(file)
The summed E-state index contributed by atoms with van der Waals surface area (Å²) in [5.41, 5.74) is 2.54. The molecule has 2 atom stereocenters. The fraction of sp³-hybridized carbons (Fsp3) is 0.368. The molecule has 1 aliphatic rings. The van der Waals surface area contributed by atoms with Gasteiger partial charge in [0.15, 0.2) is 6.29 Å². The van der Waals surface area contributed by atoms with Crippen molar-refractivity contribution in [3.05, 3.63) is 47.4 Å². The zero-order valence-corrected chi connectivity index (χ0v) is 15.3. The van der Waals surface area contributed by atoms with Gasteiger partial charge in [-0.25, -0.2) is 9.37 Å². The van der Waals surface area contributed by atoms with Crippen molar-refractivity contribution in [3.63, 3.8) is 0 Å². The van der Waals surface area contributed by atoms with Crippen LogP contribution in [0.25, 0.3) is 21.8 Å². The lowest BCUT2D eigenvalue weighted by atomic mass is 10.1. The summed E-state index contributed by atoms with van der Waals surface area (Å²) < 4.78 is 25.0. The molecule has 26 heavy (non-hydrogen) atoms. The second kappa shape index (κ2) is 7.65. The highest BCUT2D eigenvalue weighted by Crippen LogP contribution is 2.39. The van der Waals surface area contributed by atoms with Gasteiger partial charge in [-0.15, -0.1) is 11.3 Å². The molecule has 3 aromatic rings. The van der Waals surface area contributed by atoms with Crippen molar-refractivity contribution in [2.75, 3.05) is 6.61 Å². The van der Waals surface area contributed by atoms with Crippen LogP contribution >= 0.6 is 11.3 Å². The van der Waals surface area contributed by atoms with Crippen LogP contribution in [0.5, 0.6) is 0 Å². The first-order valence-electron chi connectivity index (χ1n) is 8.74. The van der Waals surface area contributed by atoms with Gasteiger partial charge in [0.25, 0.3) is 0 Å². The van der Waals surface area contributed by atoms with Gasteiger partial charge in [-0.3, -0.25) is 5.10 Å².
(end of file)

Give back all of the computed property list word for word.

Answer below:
The summed E-state index contributed by atoms with van der Waals surface area (Å²) in [5.41, 5.74) is 2.54. The molecule has 2 atom stereocenters. The fraction of sp³-hybridized carbons (Fsp3) is 0.368. The molecule has 1 aliphatic rings. The van der Waals surface area contributed by atoms with Gasteiger partial charge in [0.15, 0.2) is 6.29 Å². The van der Waals surface area contributed by atoms with Crippen molar-refractivity contribution in [3.05, 3.63) is 47.4 Å². The zero-order valence-corrected chi connectivity index (χ0v) is 15.3. The van der Waals surface area contributed by atoms with Gasteiger partial charge in [-0.25, -0.2) is 9.37 Å². The van der Waals surface area contributed by atoms with Crippen molar-refractivity contribution in [3.63, 3.8) is 0 Å². The van der Waals surface area contributed by atoms with Crippen LogP contribution in [0.25, 0.3) is 21.8 Å². The lowest BCUT2D eigenvalue weighted by atomic mass is 10.1. The summed E-state index contributed by atoms with van der Waals surface area (Å²) < 4.78 is 25.0. The molecule has 26 heavy (non-hydrogen) atoms. The second kappa shape index (κ2) is 7.65. The highest BCUT2D eigenvalue weighted by Crippen LogP contribution is 2.39. The van der Waals surface area contributed by atoms with Gasteiger partial charge in [-0.15, -0.1) is 11.3 Å². The molecule has 3 aromatic rings. The van der Waals surface area contributed by atoms with Crippen molar-refractivity contribution in [2.75, 3.05) is 6.61 Å². The van der Waals surface area contributed by atoms with Crippen LogP contribution >= 0.6 is 11.3 Å². The van der Waals surface area contributed by atoms with Crippen LogP contribution in [0.5, 0.6) is 0 Å². The first-order valence-electron chi connectivity index (χ1n) is 8.74. The van der Waals surface area contributed by atoms with Gasteiger partial charge in [0.25, 0.3) is 0 Å². The van der Waals surface area contributed by atoms with Gasteiger partial charge in [-0.3, -0.25) is 5.10 Å².